New visa rule changes for Chinese visitors to the U.S. could boost Manhattan’s home-buying market which could have a trickle-down effect on the New York City’s businesses. CCTV America’s Liling Tan reported this story from New York.
New visa rules could bring more Chinese investment to U.S.New visa rule changes for Chinese visitors to the U.S. could boost Manhattan’s home-buying market which could have a trickle-down effect on the New York City’s businesses. CCTV America’s Liling Tan reported this story from New York.
Manhattan, already a favorite destination for Chinese visitors and investors, could experience a boom in its lucrative real estate sector.
With new visa rules that allow Chinese students to stay in the U.S. for five years instead of one, their parents have more reason to buy homes here.
“A vast percentage of Chinese want their children to go to universities in the United States. And now that this visa has been extended, they’re considering middle school more than they were before. They could buy an apartment 10 years in advance because they’re hoping this is going to be occupied by their child who is going to school,” luxury real estate advisor Royce Pinkwater said.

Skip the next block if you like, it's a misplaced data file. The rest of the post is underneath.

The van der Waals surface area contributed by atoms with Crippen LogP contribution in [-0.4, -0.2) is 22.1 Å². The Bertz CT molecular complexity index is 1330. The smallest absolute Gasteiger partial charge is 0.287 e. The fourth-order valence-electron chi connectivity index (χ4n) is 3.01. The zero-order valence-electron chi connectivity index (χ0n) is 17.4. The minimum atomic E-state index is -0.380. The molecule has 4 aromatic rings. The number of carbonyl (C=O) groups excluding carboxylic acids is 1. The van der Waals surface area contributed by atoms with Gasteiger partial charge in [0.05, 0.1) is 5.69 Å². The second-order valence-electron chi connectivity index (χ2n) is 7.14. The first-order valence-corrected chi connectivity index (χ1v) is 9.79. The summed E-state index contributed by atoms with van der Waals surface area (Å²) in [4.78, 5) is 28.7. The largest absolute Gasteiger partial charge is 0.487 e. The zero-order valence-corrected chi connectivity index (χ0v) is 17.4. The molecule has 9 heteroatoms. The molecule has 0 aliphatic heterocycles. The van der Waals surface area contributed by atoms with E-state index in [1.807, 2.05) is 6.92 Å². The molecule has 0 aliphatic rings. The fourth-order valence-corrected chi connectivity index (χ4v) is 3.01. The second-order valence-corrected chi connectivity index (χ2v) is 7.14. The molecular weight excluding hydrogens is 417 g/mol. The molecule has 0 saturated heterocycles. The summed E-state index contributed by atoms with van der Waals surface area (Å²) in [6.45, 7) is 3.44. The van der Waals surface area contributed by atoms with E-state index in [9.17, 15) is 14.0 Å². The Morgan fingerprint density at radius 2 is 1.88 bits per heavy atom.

Pinkwater deals in residential units ranging from $5 million-$150 million.
“They will become more comfortable in the United States. They’ll see it more and more as home. They’ll partake more in the restaurant culture here. They’ll get into more furniture-buying, and more art-buying, and they’ll put them in their home here,” Pinkwater said.
Business and short-term visas have also been extended and are valid for 10 years instead of one. The extensions boost commercial real estate as well, such as China’s Anbang Insurance Group’s recent purchase of New York’s iconic Waldorf Astoria hotel for almost $2 billion.
The visa extensions were part of a deal between the U.S. and China to improve economic ties. The U.S. hopes the move will add $85 billion annually to the American economy, and support more than 400,000 American jobs by the year 2021.
But Sean King, former senior advisor on Asia for the U.S. Department of Commerce, isn’t convinced the visa rules will change business decisions.
“I don’t think anyone is going to make a deal, or make an investment in the United States because now they have longer to activate their visa,” King said. “I mean I can go to Canada tomorrow but it doesn’t mean I’m going to buy an oilfield in Saskatchewan. But maybe it removes an irritant that otherwise would have been there that could have gotten in the way of some deals.”